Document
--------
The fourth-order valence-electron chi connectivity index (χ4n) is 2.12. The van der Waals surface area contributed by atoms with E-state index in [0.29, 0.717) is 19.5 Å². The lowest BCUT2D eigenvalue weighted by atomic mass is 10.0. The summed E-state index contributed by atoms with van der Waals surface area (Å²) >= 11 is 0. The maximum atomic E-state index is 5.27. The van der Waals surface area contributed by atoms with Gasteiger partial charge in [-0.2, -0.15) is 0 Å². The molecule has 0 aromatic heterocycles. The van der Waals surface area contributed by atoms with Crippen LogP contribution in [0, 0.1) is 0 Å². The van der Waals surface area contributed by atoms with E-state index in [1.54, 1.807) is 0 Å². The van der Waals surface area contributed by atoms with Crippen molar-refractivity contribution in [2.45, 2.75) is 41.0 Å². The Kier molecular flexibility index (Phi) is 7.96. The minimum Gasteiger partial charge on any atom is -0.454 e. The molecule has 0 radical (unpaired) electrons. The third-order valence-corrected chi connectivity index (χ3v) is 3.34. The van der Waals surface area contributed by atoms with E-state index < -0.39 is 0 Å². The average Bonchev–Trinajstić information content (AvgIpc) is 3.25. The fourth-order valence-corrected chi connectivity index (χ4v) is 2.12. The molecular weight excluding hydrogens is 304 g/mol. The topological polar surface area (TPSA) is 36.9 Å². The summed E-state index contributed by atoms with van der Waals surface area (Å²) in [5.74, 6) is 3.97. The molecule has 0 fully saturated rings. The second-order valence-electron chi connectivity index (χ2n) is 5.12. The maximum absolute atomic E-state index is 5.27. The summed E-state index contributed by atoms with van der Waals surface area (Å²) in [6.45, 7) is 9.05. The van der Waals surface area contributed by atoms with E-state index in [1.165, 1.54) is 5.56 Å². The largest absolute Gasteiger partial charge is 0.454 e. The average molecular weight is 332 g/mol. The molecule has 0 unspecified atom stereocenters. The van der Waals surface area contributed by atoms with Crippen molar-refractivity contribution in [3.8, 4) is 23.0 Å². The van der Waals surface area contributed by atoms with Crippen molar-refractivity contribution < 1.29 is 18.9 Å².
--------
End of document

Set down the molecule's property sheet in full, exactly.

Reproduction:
The fourth-order valence-electron chi connectivity index (χ4n) is 2.12. The van der Waals surface area contributed by atoms with E-state index in [0.29, 0.717) is 19.5 Å². The lowest BCUT2D eigenvalue weighted by atomic mass is 10.0. The summed E-state index contributed by atoms with van der Waals surface area (Å²) >= 11 is 0. The maximum atomic E-state index is 5.27. The van der Waals surface area contributed by atoms with Gasteiger partial charge in [-0.2, -0.15) is 0 Å². The molecule has 0 aromatic heterocycles. The van der Waals surface area contributed by atoms with Crippen LogP contribution in [0, 0.1) is 0 Å². The van der Waals surface area contributed by atoms with E-state index in [1.54, 1.807) is 0 Å². The van der Waals surface area contributed by atoms with Crippen molar-refractivity contribution in [2.45, 2.75) is 41.0 Å². The Kier molecular flexibility index (Phi) is 7.96. The minimum Gasteiger partial charge on any atom is -0.454 e. The molecule has 0 radical (unpaired) electrons. The third-order valence-corrected chi connectivity index (χ3v) is 3.34. The van der Waals surface area contributed by atoms with E-state index < -0.39 is 0 Å². The average Bonchev–Trinajstić information content (AvgIpc) is 3.25. The fourth-order valence-corrected chi connectivity index (χ4v) is 2.12. The molecular weight excluding hydrogens is 304 g/mol. The topological polar surface area (TPSA) is 36.9 Å². The summed E-state index contributed by atoms with van der Waals surface area (Å²) in [5.74, 6) is 3.97. The molecule has 0 fully saturated rings. The second-order valence-electron chi connectivity index (χ2n) is 5.12. The maximum absolute atomic E-state index is 5.27. The summed E-state index contributed by atoms with van der Waals surface area (Å²) in [6.45, 7) is 9.05. The van der Waals surface area contributed by atoms with E-state index in [1.165, 1.54) is 5.56 Å². The largest absolute Gasteiger partial charge is 0.454 e. The average molecular weight is 332 g/mol. The molecule has 0 unspecified atom stereocenters. The van der Waals surface area contributed by atoms with Crippen molar-refractivity contribution in [3.8, 4) is 23.0 Å². The van der Waals surface area contributed by atoms with Crippen molar-refractivity contribution < 1.29 is 18.9 Å².